Lotus and Ferrari among those already brimming with confidence


We were greeted on day one by the sight of an almost full F1 paddock. Nearly 100 mammoth transporter and hospitality trucks, representing all of the 2013 teams and practically all of the drivers.

Everyone we spoke to from teams were pumped and ready to have a very serious four-day test, in preparation for the first race roughly three weeks away. They put in hundreds of miles of data collection, aero, drive train, drivability, reliability and most important of all, learning all they could about the new Pirelli tires, which this year have different construction and compounds, designed to degrade quicker, and they did. Leigh and I were talking to Mark Webber in the Red Bull hospitality center and he was not a huge fan. He had great difficulty in reading the tire wear and performance and thought there was a very narrow window of usability. Jenson Button on the other hand said he thought they were easier to come to grips with, no pun intended, and would be easier to understand. Unlike his MP428, which he had great reservations about, in spite of the fact that his new teammate Mexican Sergio Perez set the fastest time of the four days, Button wound up 11th.

The only new car at this the second test was the Williams, unveiled on the Monday. It was supposed to be just an evolution of last year’s car, but according to Dickie Stanford (the team manager who spent a long time with Leigh and I) it is really all new. He told us both drivers, Pastor Maldonado and newcomer Valtteri Bottas said the car was markedly better than the 2012 model. The Williams team ended up with the most laps 367, finishing 8th and 10th on the time sheet, but both less than a second off the fastest. The last day was cold and damp and between them the two did 36 laps with no time, just pit stop practice.

Ferrari, compared to this time last year, looked really good. Fernando Alonso pounded around for three days ,with 110, 76 and 97 laps. I’m sure he slept very well. He topped the time sheets on day three, with a time that kept him second over the four days. He did a lot of drive through laps which must tell them something, though Leigh and I couldn’t figure it out. Alonso also did a tremendous amount of practice starts at the exit of pit lane, as did most of the drivers. Felipe Massa drew the short straw, only running on day four, which was cold and damp, even so he managed 80 laps. The team must be headed to the next test on Thursday with so much confidence compared to last year.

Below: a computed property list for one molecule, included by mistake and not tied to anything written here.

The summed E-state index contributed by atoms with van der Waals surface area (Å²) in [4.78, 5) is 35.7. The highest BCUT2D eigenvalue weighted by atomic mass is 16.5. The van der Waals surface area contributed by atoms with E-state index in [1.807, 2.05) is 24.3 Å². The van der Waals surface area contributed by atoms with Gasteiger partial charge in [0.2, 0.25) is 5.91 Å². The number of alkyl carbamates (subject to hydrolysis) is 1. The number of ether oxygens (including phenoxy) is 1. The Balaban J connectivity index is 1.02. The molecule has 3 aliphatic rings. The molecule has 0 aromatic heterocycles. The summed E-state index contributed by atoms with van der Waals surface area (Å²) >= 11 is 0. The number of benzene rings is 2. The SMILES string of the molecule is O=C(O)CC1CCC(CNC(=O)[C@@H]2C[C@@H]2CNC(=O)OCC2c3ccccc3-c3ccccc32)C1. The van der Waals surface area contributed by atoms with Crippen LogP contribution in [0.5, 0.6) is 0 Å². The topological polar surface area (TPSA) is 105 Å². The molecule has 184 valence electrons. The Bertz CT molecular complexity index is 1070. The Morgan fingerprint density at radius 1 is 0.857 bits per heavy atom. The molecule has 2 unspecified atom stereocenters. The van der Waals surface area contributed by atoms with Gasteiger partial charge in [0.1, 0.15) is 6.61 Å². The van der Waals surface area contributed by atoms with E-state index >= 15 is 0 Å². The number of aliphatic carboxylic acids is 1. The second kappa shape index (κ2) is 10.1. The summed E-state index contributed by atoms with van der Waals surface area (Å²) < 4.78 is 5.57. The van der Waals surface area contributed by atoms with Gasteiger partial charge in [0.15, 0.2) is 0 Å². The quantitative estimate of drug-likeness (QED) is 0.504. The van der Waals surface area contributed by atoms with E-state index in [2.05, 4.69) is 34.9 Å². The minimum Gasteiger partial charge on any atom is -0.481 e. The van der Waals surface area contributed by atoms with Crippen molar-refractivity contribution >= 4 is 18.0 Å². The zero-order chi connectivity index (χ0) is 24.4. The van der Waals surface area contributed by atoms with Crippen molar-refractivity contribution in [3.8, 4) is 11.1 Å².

The Lotus team too must be very confident going forward. Romain Grosjean ended up 4th overall and Kimi Raikkonen was 7th. Kimi took the first two days, on day one he was parked for hours with data logging problems. Lotus press officer Andy Stobart told us that they have reverted to last year’s system, temporarily. The second day Kimi had Gear box troubles, again in the garage for some time. Romain had pretty trouble free days doing 160 fast laps. We spoke to the team principal Eric Boullier and he seemed very confidant and pleased with his boys. He said that Kimi is Kimi and needs treating in a way that is a bit special, he is also satisfied that Grosjean will have a much less troubled year than last.

Leigh and I were lucky enough to spend some time with Christian Horner, who I have known since he was a schoolboy. He is a very smart guy and plays his cards extremely close to his vest. Neither of his drivers were particularly fast, but no one seemed concerned. We also spoke to John Wheatley, the team manager, and Kenny Handkammer, the chief mechanic, all of whom seemed very upbeat even though Sebastian Vettel ended up 5th and Mark Webber was 13th. They covered two hundred miles less than Williams or Ferrari. However on the last day when most teams were practicing pit stops, Red Bull reeled off a number of wheel changes in 2.1 seconds, staggeringly fast. The fastest race stop last year was Jenson Button with a 2.31 second. Kenny Handkammer was pretty pleased with that. He wanted a picture of himself with Leigh and I which he then tweeted, saying he was with his friends from NBC and racing legend David Hobbs, very flattering coming from someone like that.

The big change for this year is of course Lewis Hamilton moving to Mercedes and what it will do for him and them. On the first day, Nico Rosberg did the driving and they had a lot of unspecified troubles, spending some time in the garage. Despite that, Rosberg did the fastest lap of day one. Hamilton took over on day two and had essentially a trouble-free day turning 121 laps winding up 4th. He was having gear box troubles out on the track and we could hear him struggling. On day four Hamilton took the fast time in cold and damp conditions. They were never able to match the best times of the test but nevertheless look competitive.